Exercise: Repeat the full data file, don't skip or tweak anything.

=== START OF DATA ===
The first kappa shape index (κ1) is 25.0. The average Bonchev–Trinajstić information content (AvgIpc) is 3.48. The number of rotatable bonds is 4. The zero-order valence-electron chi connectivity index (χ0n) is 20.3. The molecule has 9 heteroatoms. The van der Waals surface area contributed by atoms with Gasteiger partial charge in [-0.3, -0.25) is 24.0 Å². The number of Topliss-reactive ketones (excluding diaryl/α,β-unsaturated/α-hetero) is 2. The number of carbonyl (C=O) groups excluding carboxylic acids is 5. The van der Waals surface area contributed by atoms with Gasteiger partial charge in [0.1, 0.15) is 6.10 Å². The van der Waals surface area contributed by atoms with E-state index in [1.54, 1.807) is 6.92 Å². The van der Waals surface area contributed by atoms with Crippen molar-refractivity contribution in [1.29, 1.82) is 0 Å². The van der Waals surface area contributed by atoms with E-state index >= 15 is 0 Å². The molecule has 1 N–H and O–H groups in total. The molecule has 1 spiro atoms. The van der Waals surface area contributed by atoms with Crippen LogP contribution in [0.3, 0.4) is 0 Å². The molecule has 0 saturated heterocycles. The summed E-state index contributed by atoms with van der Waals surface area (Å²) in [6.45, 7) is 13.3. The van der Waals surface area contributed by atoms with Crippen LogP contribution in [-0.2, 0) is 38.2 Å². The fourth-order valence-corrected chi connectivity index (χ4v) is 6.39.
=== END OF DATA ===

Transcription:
The first kappa shape index (κ1) is 25.0. The average Bonchev–Trinajstić information content (AvgIpc) is 3.48. The number of rotatable bonds is 4. The zero-order valence-electron chi connectivity index (χ0n) is 20.3. The molecule has 9 heteroatoms. The van der Waals surface area contributed by atoms with Gasteiger partial charge in [-0.3, -0.25) is 24.0 Å². The number of Topliss-reactive ketones (excluding diaryl/α,β-unsaturated/α-hetero) is 2. The number of carbonyl (C=O) groups excluding carboxylic acids is 5. The van der Waals surface area contributed by atoms with Gasteiger partial charge in [0.1, 0.15) is 6.10 Å². The van der Waals surface area contributed by atoms with E-state index in [1.54, 1.807) is 6.92 Å². The van der Waals surface area contributed by atoms with Crippen molar-refractivity contribution in [1.29, 1.82) is 0 Å². The van der Waals surface area contributed by atoms with E-state index >= 15 is 0 Å². The molecule has 1 N–H and O–H groups in total. The molecule has 1 spiro atoms. The van der Waals surface area contributed by atoms with Crippen LogP contribution in [0.3, 0.4) is 0 Å². The molecule has 0 saturated heterocycles. The summed E-state index contributed by atoms with van der Waals surface area (Å²) in [6.45, 7) is 13.3. The van der Waals surface area contributed by atoms with Crippen LogP contribution in [-0.2, 0) is 38.2 Å². The fourth-order valence-corrected chi connectivity index (χ4v) is 6.39.